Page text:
Welcome to the PRADAA!
Often times I am asked if anxiety is different among Blacks than Whites. The answer is yes in 4 important ways.
1. We are less likely to admit we are anxious.
2. We are more likely to suffer from anxiety longer than other racial groups.
3. The symptoms of anxiety are more intense for Blacks than for other racial groups.
4. Blacks are more likely to experience recurrent episodes of isolated sleep paralysis or witch riding than other groups.
Listen to Dr. Angela talk about Blacks and anxiety on the Tom Joyner Morning Show.
- Read and hear about this new research
- Dr. Neal-Barnett and Kallie Petitti discuss the S.U.N. Program on the Fannie Brown Show
- Is your agency interested in beta-testing our app?
- If so, contact Dr. Angela Neal-Barnett via email at email@example.com or via phone at (330) 672-2266
- Working on the app (2016)
- SUN artistic director and choreographer creating the video app (2016)
The Acting White Accusation
- Read and hear about this research
SOS Sister Circles
Student Transitioning Action Team for Education (S.T.A.T.E.)
Dr. Angela Neal-Barnett is a national award winning psychologist, professor, author, and leading expert on anxiety disorders among African Americans A professor in the psychology department at Kent State University, she directs the Program for Research on Anxiety Disorders among African Americans (PRADAA). Dr. Neal-Barnett’s research is funded by grants from NIMH, NSF, and the Kent State Foundation. She is the recipient of numerous awards and honors including the American Psychological Association’s Kenneth and Mamie Clark Award and the Harold K Stubbs Humanitarian award for research and dissemination of research into African American communities. Dr. Neal-Barnett and her PRADAA staff are dedicated to conducting research that makes a difference in the lives of African Americans. In her spare time, Dr. Neal-Barnett is a “dance mom.”
Dr. Robert E. Stadulis, Emeritus Professor of Exercise, Leisure and Sport, and Director of Data Analysis for the Neal-Barnett Research Lab provides data and statistical analyses.
Ms. Bernadette Salley, Master of Music and whose role is the musical consultant. Ms. Salley’s focus is on providing information and guidance on the musical aspect of various projects in the lab.
PUGH BIOSKETCH: Graduate Assistant Dana Maurice Pugh is a Kent State University Summa Cum Laude graduate, five-Time winner of the United Black Students’ Ebony Achievement Award for academic excellence, recipient of KSU’s Graduate Excellence Supplement and co-recipient (with Martale Davis) of the Kent State University Graduate Research Symposium Award. Having appeared on three separate Dean’s Lists (1) at the Art Institute of Atlanta and (2) Cuyahoga Community College, Dana continued his tradition of academic excellence by appearing on five consecutive Dean’s and President’s Lists at Kent. Prior to acceptance into Kent’s Clinical Psychology program, Dana designed PRADAA’s Lab Coordinator position which now serves a function of preparing undergraduate students who aspire to advanced studies in clinical psychology for the hustle and bustle of graduate school. A former law enforcement official, now a non-traditional student and father of three, Dana’s spare time includes applauding his daughter’s fledgling modeling career.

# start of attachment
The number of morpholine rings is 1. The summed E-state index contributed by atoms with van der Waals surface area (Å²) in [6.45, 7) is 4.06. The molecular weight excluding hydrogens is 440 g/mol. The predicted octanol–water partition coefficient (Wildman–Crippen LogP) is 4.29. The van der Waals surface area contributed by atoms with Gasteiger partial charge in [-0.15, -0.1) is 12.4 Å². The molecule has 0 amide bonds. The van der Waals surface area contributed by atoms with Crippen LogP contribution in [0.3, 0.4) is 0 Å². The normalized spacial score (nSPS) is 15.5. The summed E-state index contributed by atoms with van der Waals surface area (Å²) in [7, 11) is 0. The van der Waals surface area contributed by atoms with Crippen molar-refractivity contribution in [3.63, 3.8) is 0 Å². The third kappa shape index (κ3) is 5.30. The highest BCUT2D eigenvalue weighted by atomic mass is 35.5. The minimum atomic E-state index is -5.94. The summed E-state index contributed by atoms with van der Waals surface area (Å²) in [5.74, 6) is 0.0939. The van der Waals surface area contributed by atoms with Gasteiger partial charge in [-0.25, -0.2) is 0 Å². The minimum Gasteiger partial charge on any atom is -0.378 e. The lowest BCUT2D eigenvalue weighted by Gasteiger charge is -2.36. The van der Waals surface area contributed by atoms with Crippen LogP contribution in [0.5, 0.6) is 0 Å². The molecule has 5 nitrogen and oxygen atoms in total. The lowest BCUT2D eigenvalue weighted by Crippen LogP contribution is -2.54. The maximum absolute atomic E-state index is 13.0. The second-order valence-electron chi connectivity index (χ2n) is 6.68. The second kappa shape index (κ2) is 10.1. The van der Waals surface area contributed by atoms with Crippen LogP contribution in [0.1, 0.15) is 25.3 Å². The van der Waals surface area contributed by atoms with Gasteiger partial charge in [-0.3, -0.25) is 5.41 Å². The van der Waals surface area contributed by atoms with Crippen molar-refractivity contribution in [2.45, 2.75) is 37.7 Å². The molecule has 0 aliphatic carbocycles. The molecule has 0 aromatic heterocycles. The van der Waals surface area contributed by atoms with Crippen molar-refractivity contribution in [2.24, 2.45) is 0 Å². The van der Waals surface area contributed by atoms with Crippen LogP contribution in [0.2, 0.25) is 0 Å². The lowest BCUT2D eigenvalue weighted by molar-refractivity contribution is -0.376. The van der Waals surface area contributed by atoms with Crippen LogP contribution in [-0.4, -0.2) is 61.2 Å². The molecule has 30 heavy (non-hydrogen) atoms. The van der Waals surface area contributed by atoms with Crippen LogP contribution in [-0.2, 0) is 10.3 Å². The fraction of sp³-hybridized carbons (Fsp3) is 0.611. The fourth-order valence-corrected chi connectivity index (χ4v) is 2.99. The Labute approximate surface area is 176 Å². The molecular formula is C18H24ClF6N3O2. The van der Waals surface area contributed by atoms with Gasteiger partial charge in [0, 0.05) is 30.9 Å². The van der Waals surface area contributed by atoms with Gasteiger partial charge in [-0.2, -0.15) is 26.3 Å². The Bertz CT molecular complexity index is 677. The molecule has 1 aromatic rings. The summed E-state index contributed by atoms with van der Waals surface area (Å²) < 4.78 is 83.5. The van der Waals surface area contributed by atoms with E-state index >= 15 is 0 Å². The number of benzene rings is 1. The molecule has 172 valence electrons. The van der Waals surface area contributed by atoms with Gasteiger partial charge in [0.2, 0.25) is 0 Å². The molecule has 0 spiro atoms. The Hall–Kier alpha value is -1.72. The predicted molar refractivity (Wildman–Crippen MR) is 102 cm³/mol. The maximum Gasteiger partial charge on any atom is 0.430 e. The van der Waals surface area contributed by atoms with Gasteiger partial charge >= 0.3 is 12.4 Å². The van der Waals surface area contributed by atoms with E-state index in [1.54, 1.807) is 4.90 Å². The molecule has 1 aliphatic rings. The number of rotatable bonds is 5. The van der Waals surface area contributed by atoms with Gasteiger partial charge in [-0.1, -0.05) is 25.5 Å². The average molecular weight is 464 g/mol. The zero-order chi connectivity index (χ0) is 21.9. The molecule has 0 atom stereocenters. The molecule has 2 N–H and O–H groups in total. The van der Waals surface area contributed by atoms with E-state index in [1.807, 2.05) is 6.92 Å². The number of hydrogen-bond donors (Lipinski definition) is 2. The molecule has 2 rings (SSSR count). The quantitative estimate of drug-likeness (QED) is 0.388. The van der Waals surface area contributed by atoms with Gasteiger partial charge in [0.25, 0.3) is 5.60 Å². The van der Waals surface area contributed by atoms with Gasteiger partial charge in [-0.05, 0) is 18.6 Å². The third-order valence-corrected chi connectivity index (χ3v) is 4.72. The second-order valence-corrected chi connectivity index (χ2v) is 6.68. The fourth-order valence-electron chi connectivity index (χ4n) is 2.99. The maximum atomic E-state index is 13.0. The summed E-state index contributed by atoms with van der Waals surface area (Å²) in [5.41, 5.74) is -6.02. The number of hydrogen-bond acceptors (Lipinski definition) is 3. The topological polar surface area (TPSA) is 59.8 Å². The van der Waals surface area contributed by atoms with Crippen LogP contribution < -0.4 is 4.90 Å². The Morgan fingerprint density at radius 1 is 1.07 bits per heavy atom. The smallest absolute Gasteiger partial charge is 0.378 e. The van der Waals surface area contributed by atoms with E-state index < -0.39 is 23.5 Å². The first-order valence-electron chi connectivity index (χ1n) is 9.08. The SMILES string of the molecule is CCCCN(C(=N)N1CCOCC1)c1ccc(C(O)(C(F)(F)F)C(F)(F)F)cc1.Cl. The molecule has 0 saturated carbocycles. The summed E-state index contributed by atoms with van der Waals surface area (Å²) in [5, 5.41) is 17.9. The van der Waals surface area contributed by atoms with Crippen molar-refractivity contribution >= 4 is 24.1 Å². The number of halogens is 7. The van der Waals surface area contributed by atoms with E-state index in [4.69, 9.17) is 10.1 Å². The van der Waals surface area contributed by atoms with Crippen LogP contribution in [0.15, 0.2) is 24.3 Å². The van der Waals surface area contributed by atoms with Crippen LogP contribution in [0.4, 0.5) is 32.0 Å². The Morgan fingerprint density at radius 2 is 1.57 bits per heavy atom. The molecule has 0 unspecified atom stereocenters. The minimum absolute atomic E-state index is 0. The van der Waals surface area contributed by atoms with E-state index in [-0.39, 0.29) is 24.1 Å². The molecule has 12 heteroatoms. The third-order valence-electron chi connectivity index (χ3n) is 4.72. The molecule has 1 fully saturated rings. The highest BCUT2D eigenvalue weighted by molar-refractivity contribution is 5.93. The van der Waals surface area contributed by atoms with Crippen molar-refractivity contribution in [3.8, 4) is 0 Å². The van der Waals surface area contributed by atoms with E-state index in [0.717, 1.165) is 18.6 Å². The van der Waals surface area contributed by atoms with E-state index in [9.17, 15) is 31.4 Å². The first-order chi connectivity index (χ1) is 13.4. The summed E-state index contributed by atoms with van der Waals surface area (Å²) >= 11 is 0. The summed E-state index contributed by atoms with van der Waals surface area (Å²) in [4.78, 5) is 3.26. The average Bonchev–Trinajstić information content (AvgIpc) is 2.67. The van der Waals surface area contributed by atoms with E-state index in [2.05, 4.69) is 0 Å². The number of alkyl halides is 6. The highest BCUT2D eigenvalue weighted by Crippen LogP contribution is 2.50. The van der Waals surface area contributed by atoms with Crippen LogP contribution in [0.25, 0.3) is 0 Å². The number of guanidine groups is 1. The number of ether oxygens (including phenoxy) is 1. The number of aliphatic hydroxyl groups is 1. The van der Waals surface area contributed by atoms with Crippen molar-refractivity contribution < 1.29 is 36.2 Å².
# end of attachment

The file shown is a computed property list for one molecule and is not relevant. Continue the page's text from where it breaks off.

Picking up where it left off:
Graduate research assistant Martale Davis completed his undergraduate degree at the Ohio State University with a B.A. in Psychology in the spring of 2011. As a former member of The Mood and Personalities Lab at Ohio State University, Martale joined the PRADAA Lab in late 2011 with hopes that his experience as a lab coordinator would translate into success at the graduate level. After having spent time as a research assistant, Martale officially joined the PRADAA lab in the Fall of 2013. Martale’s research examines the relationship between anxiety and racial identity among African-American adolescents. In addition to his research endeavors, Martale has had the opportunity to present his work at several conferences.
Graduate Assistant Delilah Ellzey attained her undergraduate Bachelor of Arts Degree in Psychology from University of Michigan (Ann Arbor) in 2014. A former member of the McLoyd Lab from 2013 to 2014, Delilah intends to employ that knowledge to pursue her own research endeavors on the graduate level. In addition to her position as a research assistant, Delilah also supported undergraduate students for 2 years as a resident advisor on Michigan’s campus. More recently, Delilah extended her interpersonal skills by serving low-income families of Chicago with daily housing needs. Delilah enjoys working with children and for four consecutive summers worked in a summer learning program for high-achieving African American children. In 2015, Delilah officially became a member of the PRADAA Lab. Delilah’s research focuses on anxiety, intervention, and academic achievement among adolescent African Americans.
GRADUATE STUDENT IN SCHOOL PSYCHOLOGY: PETITTI BIOSKETCH:
Graduate student Kallie Petitti is currently pursuing a Masters in School Psychology at Kent State University. In May of 2013 she graduated from Kent State University with a B.A. in Psychology. Throughout her undergraduate career she worked on several projects focusing on stress regulation for African-American Adolescents. It was these experiences that guided her towards School Psychology. She is excited to be starting her graduate career and working at the Family Child Learning Center working with children on the Autism Disorder Spectrum.